The implications of Assad's impending victory in Syria are dramatic and unsettling. It will mean not only that Assad has survived a threat to his rule and that the people of Syria will be condemned to continued life under a brutal, oppressive regime. It will mean the ascendency of Iran in the Middle East and particularly in the Eastern Mediterranean. Every neighboring country will pay the price.

Lebanon remains a fractured nation, rendered incapable of fully healing its wounds and building a truly functioning government by virtue of Hezbollah's role in its government and its maintenance of what amounts to an independent military apparatus. When Assad and his Iranian and Hezbollah allies finish the job of crushing the Syrian rebels and turn their attention to Lebanon the precarious balance that exists now will be destroyed. Lebanon will no longer be a nation state with a terrorist group embedded in it. It will become a nation wholly owned and operated by a Hezbollah and beholden to Iran.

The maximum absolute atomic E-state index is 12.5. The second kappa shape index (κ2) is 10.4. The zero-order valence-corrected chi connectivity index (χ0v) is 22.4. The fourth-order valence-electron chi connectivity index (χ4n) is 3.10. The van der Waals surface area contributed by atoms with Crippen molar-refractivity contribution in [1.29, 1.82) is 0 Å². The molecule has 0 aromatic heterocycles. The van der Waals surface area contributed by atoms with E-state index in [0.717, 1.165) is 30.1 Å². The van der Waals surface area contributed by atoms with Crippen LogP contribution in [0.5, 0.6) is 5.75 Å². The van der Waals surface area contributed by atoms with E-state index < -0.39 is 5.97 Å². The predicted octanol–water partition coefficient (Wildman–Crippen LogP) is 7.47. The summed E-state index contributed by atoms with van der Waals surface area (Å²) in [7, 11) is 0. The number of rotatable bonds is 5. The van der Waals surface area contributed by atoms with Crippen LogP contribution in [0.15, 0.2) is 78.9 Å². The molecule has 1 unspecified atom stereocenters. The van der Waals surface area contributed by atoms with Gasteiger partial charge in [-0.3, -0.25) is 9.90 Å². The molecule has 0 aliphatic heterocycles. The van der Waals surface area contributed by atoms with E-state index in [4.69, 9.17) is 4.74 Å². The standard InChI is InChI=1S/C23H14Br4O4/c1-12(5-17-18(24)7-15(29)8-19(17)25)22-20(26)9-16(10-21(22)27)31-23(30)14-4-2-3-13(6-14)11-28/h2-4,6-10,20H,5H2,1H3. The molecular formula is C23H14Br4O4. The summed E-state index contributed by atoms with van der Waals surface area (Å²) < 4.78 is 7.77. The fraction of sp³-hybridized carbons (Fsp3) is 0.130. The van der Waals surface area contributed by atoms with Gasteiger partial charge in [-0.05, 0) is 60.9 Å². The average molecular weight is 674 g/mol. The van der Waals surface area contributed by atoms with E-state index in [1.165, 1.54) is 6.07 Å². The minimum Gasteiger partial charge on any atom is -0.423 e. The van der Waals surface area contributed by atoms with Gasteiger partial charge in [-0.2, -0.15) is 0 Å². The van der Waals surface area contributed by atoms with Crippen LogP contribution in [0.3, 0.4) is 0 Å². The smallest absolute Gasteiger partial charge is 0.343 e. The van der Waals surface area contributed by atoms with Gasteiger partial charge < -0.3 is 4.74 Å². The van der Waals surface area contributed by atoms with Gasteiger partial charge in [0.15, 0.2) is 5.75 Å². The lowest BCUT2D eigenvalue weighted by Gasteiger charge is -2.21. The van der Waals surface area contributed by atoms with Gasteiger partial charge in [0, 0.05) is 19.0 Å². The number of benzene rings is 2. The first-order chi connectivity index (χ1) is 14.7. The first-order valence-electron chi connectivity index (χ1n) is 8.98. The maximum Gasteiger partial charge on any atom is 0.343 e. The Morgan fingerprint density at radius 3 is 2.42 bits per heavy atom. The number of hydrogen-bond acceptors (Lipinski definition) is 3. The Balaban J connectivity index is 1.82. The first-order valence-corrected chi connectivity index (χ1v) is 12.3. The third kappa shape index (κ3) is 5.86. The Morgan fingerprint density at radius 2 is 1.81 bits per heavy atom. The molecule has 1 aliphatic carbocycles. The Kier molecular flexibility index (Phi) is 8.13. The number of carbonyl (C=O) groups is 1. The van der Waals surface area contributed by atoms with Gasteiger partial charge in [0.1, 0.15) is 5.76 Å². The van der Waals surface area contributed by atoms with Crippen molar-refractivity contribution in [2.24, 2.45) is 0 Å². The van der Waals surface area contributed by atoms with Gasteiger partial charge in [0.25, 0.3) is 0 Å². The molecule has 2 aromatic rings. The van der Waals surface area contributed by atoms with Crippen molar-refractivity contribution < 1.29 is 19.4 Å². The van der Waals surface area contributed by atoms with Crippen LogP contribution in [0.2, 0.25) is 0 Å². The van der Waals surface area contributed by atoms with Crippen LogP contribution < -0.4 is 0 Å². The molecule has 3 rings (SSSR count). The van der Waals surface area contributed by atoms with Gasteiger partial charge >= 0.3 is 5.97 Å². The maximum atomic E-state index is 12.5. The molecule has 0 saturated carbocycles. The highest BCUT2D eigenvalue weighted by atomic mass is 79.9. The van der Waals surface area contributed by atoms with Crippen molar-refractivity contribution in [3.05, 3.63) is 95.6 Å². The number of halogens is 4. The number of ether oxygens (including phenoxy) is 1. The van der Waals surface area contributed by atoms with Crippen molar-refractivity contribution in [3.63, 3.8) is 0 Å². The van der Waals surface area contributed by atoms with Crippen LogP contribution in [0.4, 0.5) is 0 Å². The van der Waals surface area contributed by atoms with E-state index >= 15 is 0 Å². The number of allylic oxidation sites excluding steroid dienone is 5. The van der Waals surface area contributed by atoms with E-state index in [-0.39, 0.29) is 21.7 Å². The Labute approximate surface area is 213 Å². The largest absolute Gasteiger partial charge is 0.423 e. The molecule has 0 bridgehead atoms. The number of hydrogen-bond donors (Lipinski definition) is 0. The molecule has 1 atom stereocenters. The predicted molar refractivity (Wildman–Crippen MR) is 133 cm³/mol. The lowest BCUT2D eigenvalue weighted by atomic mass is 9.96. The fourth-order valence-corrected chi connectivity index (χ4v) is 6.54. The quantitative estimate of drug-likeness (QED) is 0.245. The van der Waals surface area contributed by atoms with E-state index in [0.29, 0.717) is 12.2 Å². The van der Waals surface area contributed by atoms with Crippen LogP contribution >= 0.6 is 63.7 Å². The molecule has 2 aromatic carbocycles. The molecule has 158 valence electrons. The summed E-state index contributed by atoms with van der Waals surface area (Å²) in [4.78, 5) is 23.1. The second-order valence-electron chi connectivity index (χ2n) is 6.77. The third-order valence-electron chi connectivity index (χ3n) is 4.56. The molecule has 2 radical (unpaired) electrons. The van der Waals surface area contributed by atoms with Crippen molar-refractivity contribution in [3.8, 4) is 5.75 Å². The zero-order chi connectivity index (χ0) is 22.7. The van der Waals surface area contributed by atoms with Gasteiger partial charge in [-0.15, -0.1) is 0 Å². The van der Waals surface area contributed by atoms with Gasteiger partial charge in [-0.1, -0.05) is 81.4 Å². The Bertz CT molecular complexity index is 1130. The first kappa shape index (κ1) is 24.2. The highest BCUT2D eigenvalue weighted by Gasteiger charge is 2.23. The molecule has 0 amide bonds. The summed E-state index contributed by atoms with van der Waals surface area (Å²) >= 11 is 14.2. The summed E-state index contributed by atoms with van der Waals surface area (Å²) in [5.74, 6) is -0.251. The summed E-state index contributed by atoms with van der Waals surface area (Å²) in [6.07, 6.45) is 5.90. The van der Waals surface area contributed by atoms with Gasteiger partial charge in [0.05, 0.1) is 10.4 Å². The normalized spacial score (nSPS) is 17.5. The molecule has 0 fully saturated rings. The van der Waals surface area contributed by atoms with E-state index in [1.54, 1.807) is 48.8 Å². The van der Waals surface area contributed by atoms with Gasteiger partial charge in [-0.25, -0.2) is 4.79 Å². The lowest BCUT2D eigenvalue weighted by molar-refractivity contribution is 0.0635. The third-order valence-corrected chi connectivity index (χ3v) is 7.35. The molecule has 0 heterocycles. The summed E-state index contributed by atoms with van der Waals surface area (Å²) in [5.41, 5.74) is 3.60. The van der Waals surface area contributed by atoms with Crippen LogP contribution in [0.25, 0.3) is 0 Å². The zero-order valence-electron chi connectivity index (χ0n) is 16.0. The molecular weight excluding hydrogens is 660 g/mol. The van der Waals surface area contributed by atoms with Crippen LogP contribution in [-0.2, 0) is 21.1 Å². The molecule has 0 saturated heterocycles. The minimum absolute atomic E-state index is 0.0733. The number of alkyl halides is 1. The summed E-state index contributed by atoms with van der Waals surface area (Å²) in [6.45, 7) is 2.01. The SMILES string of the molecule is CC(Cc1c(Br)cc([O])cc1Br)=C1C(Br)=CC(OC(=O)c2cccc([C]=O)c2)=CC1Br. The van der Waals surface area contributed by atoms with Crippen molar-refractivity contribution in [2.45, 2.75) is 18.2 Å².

The shock waves from an Iranian victory in Syria will not stop in Lebanon, however. Further south on the coast of the Mediterranean in the Gaza Strip another terrorist group, Hamas, already holds sway. Supported, armed and trained by the Iranians, Hamas is openly committed to the destruction of the state of Israel and war on the West. When Assad triumphs in Syria and Lebanon is lost to Tehran, Gaza will be just another piece in a virtually unbroken Iranian dominion that will extend from the Turkish border in the north to the Sinai in the south. The only break in this line of control will be the short stretch of coastline under Israeli control.

To the east the shock waves from Assad's victory will carry into Iraq. Already teetering on the verge of becoming an Iranian client state, and faced with an expanding Sunni rebellion, Baghdad will not long resist Iranian pressure. Sandwiched between Iran and an Iranian satellite in Syria, Baghdad will swing decisively into the orbit of the Iranian Islamic Republic. IRGC forces, fresh from triumph in Damascus will soon be found directing operations in Anbar Province against Sunni rebels.